A bluefish bite

Is a Bluefish Bite dangerous? Do bluefish have teeth? (Answered!)

Bluefish are a popular target species across the coast of the US.

However, they are extremely aggressive and many anglers worry about handling them safely and using the right tackle to land them. 

Let’s look more into bluefish bites, whether they are a dangerous fish to handle, and tackle tips to secure your bluefish catch.

Bluefish can cause severe bites from their rows of serrated razor-sharp teeth. Bluefish are particularly aggressive in nature and have been known to bite through fishing lines and also bite unsuspecting swimmers. Use a strong leader line, handle with care, and wear thick gloves if inexperienced with handling bluefish.

A Bluefish Bite – do Bluefish Have Teeth?

Not only do bluefish have teeth, but their teeth are well-suited to causing damage.

Bluefish have a lower jaw that juts out prominently, and both their upper and lower jaws host a single row of uniform, sharp teeth.

These appear as large conical canine teeth, and they have an edge as sharp as a knife. 

They are also extremely strong, so there is little chance of the fish losing a tooth when on the hook fighting. 

Bluefish are fast, predatory fish so need a strong set of teeth to catch, hold onto and devour their prey. 

This is good news for anglers because bluefish are great fish to target and are willing to smash many types of bait or lure that you feed to them. 

Do Bluefish Have Sharp Teeth?

While bluefish are not as well known as fish such as piranhas for their sharp teeth, the knife-like edge is more than sufficient for tearing through baitfish and even biting right through a fishing line.

Earning them the nickname, the “piranha of the sea” among many seasoned anglers.

Bluefish have earned nicknames like “choppers” and “snappers” because of these teeth. 

Their teeth have no problem handling the forage fish they usually pursue, including:

  • Menhaden
  • Weakfish
  • Grunts
  • Shrimp
  • Squid

This dentition separates bluefish from their extinct relatives in the family Pomatomidae. Fish like the Lophar miocaenus were almost identical to the bluefish, but they had thick and conical teeth.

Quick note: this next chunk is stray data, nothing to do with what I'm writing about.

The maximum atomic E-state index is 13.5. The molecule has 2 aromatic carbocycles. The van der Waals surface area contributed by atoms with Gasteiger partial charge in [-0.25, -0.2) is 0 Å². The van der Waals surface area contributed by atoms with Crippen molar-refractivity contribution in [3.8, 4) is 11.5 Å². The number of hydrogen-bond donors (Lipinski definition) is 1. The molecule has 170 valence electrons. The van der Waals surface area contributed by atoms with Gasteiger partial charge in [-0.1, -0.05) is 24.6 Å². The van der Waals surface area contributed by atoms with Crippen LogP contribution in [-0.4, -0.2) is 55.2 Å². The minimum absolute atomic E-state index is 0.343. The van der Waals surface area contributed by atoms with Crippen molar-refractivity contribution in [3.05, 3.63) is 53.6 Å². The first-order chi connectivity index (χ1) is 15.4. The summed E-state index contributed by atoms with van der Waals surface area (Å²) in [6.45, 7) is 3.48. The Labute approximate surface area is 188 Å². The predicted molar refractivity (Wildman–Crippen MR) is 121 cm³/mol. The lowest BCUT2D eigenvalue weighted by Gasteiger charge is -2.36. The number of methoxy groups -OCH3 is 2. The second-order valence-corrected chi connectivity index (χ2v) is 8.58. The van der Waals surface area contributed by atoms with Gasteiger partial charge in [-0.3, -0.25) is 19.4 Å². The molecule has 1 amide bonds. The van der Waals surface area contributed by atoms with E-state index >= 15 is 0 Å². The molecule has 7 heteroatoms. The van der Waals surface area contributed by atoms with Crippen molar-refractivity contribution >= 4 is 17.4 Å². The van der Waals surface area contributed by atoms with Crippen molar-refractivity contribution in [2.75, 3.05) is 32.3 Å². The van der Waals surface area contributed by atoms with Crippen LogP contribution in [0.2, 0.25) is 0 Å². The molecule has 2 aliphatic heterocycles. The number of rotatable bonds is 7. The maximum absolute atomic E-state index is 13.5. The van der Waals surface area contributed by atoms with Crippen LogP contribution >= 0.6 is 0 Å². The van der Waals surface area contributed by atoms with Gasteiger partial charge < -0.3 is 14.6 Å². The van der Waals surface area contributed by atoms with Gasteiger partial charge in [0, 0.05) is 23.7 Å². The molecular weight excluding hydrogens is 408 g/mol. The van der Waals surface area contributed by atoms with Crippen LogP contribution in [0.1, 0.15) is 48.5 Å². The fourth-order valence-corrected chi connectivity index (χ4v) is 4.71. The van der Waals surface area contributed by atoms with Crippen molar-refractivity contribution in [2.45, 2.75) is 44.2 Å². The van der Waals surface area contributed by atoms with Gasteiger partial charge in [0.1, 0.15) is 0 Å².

Is a Bluefish Bite Dangerous?

Bluefish bites can be dangerous, and there are two main risks you need to be careful of: the bite itself and infection.

Bluefish bite injury

A bluefish bite from a medium to larger-sized bluefish is dangerous enough to warrant a trip to the emergency room. 

Even small brushes with their jaws can lead to stitches, lost flesh, and plenty of lost blood. There are even supposed cases where a bluefish bite resulted in lost fingers.

The issue evolves the larger the fish gets. Bluefish around the 15lb mark would have larger teeth that can sink down deeper and cause more damage. 

They also have more weight to throw around when thrashing, tearing up whatever they have a hold of to a greater degree.

Bluefish bite infection

This isn’t to say that bluefish under 15 pounds are completely safe to handle. 

Any bite is open to secondary issues such as infection, and a small bluefish bite can cause much more damage this way. It only takes an unfortunate bite placement to put your life in danger.

Do bluefish bite people like this bluefish?

Are Bluefish aggressive?

While anglers usually know about the dangers of a bluefish bite, these fish pose a threat to people trying to enjoy the water as well.

There are a few cases of bluefish attacking those wading through bluefish schools, including a 7 year old girl in Alicante, Spain who was allegedly attacked at the beach by a bluefish.

Bluefish are both strong and aggressive, which is a dangerous combination for anyone involved. 

They feed in frenzies that decimate the schools of forage fish they pursue, and are even known for eating their own young. 

These bluefish blitzes are strong enough to churn the water while feeding, and this same aggression makes them extremely dangerous to handle.